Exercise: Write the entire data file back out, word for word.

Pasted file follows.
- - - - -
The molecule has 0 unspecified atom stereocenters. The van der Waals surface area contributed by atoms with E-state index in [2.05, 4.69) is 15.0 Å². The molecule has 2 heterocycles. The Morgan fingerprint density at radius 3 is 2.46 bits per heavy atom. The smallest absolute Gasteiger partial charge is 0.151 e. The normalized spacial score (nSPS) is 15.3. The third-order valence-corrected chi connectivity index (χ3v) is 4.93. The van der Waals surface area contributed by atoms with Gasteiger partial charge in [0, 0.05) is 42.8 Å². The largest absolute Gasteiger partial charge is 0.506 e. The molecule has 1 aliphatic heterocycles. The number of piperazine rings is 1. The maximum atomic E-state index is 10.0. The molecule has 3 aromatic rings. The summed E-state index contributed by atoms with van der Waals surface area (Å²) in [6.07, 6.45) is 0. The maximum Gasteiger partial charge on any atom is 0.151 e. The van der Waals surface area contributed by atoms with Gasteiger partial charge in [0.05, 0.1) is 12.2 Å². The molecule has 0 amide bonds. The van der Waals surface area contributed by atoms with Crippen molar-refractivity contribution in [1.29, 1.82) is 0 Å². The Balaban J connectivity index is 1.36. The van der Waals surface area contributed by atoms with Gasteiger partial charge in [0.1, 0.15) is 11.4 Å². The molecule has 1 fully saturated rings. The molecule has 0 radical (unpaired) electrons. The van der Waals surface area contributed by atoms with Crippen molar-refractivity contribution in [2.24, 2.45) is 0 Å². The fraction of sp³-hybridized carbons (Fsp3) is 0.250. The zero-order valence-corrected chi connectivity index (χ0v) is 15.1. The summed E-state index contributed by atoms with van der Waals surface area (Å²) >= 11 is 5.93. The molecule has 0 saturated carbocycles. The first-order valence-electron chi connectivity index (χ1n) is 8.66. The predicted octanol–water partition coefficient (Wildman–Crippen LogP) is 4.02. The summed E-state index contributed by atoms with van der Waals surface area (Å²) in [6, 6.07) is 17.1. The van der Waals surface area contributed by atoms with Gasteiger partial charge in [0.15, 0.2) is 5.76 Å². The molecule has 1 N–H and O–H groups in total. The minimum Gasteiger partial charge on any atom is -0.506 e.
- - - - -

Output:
The molecule has 0 unspecified atom stereocenters. The van der Waals surface area contributed by atoms with E-state index in [2.05, 4.69) is 15.0 Å². The molecule has 2 heterocycles. The Morgan fingerprint density at radius 3 is 2.46 bits per heavy atom. The smallest absolute Gasteiger partial charge is 0.151 e. The normalized spacial score (nSPS) is 15.3. The third-order valence-corrected chi connectivity index (χ3v) is 4.93. The van der Waals surface area contributed by atoms with Gasteiger partial charge in [0, 0.05) is 42.8 Å². The largest absolute Gasteiger partial charge is 0.506 e. The molecule has 1 aliphatic heterocycles. The number of piperazine rings is 1. The maximum atomic E-state index is 10.0. The molecule has 3 aromatic rings. The summed E-state index contributed by atoms with van der Waals surface area (Å²) in [6.07, 6.45) is 0. The maximum Gasteiger partial charge on any atom is 0.151 e. The van der Waals surface area contributed by atoms with Gasteiger partial charge in [0.05, 0.1) is 12.2 Å². The molecule has 0 amide bonds. The van der Waals surface area contributed by atoms with Crippen molar-refractivity contribution in [1.29, 1.82) is 0 Å². The Balaban J connectivity index is 1.36. The van der Waals surface area contributed by atoms with Gasteiger partial charge in [0.1, 0.15) is 11.4 Å². The molecule has 1 fully saturated rings. The molecule has 0 radical (unpaired) electrons. The van der Waals surface area contributed by atoms with Crippen molar-refractivity contribution in [2.24, 2.45) is 0 Å². The fraction of sp³-hybridized carbons (Fsp3) is 0.250. The zero-order valence-corrected chi connectivity index (χ0v) is 15.1. The summed E-state index contributed by atoms with van der Waals surface area (Å²) >= 11 is 5.93. The molecule has 0 saturated carbocycles. The first-order valence-electron chi connectivity index (χ1n) is 8.66. The predicted octanol–water partition coefficient (Wildman–Crippen LogP) is 4.02. The summed E-state index contributed by atoms with van der Waals surface area (Å²) in [6, 6.07) is 17.1. The van der Waals surface area contributed by atoms with Gasteiger partial charge in [0.15, 0.2) is 5.76 Å². The molecule has 1 N–H and O–H groups in total. The minimum Gasteiger partial charge on any atom is -0.506 e.